The University Record, April 2, 2001

Discharge program found to empower, educate patients with heart conditions

By Valerie Gliem
Health System Public Relations

A U-M study of patients with heart conditions shows that the U-M’s discharge program is having a favorable effect, especially with patients maintaining key medications. Included in the program is a discharge form that ensures that patients understand that they have had a heart attack, what that means, what medications should be taken and why. Photo by Martin Vloet, U-M Photo Services
For patients with heart conditions, medication can mean the difference between running a mile and racing to the emergency room.

Studies have shown that beta blockers, aspirin, lipid-lowering agents and other medications decrease patient morbidity and mortality after heart attacks and episodes of unstable angina.

But little data exists to show whether people with these heart problems continue to take their medications after hospital discharge.

Researchers at the Health System studied how well patients who had suffered heart attacks or unstable angina complied with their doctors’ recommendations about medications after leaving the hospital. Results suggest that the U-M’s approach to patient education at discharge is having a favorable effect. The research was presented recently at the annual Scientific Session of the American College of Cardiology.

“Very little information is known about whether patients continue to take their post-heart attack or angina medications six months after discharge from the hospital,” says Eva Kline-Rogers, nurse practitioner, cardiovascular outcomes research coordinator and the study’s principal investigator. “This is one of the only reports that’s ever been published that examines whether patients are maintaining their medications. It suggests that the program used at U-M to educate patients about their conditions and the need for medications is very effective.”

Researchers followed 409 patients with acute coronary syndromes. Of those patients, 113 had ST-segment elevation myocardial infarctions or severe heart attacks causing significant heart damage; 108 had non-ST-segment elevation myocardial infarctions, which are generally less severe and produce less significant heart damage; and 188 had unstable angina. Angina is a severe, squeezing pain in the chest caused by reduced oxygen to the heart from poor blood supply.

Just before these patients were discharged, each went through the U-M’s discharge program. The program includes a form that has been used for more than four years and is now one facet of a nationwide study called the GAP Initiative—Guidelines Applied in Practice Initiative. GAP is sponsored by the American Association of Cardiology and led by principal investigator Kim Eagle, chief of cardiology and co-director of the Cardiovascular Center.

The discharge form ensures that patients understand that they have had a heart attack, what that means, what medications should be taken and why. Medications may include aspirin, ACE inhibitors, beta blockers and lipid-lowering agents. If a patient smokes or has a high-fat diet, the form indicates that the individual has been counseled to stop smoking and to follow a heart-healthy diet. Both the patient and the doctor or nurse sign the form once all of the patient’s questions are answered.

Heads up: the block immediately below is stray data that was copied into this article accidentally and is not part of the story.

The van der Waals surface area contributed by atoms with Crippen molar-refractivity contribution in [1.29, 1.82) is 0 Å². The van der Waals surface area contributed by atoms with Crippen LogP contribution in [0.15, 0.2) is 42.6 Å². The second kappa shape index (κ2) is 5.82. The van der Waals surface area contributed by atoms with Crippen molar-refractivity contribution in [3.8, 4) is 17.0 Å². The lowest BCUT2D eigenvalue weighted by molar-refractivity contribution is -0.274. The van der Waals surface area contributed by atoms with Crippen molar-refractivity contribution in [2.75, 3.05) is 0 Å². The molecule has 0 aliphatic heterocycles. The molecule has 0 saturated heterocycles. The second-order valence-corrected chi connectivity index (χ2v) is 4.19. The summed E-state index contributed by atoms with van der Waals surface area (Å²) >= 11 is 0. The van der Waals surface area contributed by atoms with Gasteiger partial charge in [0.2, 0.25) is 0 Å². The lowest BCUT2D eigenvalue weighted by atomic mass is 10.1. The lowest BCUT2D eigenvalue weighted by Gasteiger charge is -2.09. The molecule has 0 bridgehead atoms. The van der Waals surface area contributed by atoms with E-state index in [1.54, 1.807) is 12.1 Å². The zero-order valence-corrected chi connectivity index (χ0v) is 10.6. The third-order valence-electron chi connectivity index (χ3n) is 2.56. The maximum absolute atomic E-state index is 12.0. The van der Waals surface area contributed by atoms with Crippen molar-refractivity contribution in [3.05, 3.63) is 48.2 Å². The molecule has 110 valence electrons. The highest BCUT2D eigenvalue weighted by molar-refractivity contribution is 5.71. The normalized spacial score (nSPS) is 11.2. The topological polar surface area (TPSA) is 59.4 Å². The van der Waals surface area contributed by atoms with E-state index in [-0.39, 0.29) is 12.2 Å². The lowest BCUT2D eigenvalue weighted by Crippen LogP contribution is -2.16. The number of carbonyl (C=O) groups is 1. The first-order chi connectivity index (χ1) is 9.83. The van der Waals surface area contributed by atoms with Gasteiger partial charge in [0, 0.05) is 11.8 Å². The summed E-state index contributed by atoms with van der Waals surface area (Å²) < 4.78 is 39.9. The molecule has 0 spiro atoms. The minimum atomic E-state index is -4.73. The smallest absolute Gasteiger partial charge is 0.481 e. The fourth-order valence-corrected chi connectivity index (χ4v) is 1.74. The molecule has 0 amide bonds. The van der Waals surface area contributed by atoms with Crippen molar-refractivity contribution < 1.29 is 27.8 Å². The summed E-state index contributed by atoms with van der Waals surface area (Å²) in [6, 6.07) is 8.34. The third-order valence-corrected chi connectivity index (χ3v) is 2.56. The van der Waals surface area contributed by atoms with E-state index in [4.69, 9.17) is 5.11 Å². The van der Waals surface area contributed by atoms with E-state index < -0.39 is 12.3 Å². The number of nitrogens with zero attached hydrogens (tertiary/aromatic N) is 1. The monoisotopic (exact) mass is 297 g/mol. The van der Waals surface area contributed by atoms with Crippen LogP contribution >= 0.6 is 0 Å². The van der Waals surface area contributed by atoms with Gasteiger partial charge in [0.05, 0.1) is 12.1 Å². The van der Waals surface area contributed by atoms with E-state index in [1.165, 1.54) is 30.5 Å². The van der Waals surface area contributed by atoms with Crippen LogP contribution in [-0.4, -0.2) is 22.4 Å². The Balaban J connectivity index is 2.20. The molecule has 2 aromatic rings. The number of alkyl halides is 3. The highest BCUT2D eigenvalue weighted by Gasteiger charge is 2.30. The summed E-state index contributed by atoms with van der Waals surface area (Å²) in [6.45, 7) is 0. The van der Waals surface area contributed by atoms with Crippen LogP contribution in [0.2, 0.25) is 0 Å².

Although the form does not address unstable angina, patients with that condition were discharged using a similar process.

Six months after discharge, the researchers made at least five attempts to reach all heart attack and unstable angina patients. They were asked various questions, including what medications they were taking.

“Although we know there’s still room to improve, we were pleasantly surprised,” Kline-Rogers says. “Because of the discharge procedures, our compliance rate with key treatments is high at discharge. This study shows that our compliance rate remains high six months after discharge. That’s vitally important, because we know that these therapies reduce mortality and morbidity over the long term in patients who’ve suffered acute coronary syndromes.”

Before discharge, physicians evaluated appropriate therapies for all patients and individualized follow-up medications.

For patients in the study with ST-segment elevation myocardial infarction, doctors recommended that 97.2 percent take aspirin. At six months, 90.3 percent of these patients still were taking aspirin. Other recommended medications and compliance rates include: beta blockers—85.8 percent at discharge, 81.1 percent at follow up; ACE inhibitors—72.6 percent, 59.4 percent; lipid-lowering agents—67.3 percent, 71.7 percent.

The follow-up results for patients with non-ST-segment elevation myocardial infarction and unstable angina were similarly impressive.

Kline-Rogers points out that the results were not corrected for contraindications—when patients were advised not to take a medication because of their medical histories or medical conditions.

“This study suggests that patient education and empowerment, along with direct communication with the patient’s primary physician at the time of discharge as well as a focus on goals for long-term management, improves patients’ compliance with strategies that prolong life,” Kline-Rogers says.

Other researchers on the project were: Eagle; Rajendra H. Mehta, clinical assistant professor of cardiology; Akhil Gulati, Heart Care Program; Obli C.M. Mani, research fellow, Department of Internal Medicine; Deepak Venkat, Heart Care Program; Jeanna V. Cooper, research associate, Department of Internal Medicine; Gwen E. Kearly, clinical nurse supervisor; Elizabeth Nolan, clinical nurse specialist; Robert J. Cody, professor of internal medicine; and Steven R. Erickson, assistant professor, College of Pharmacy.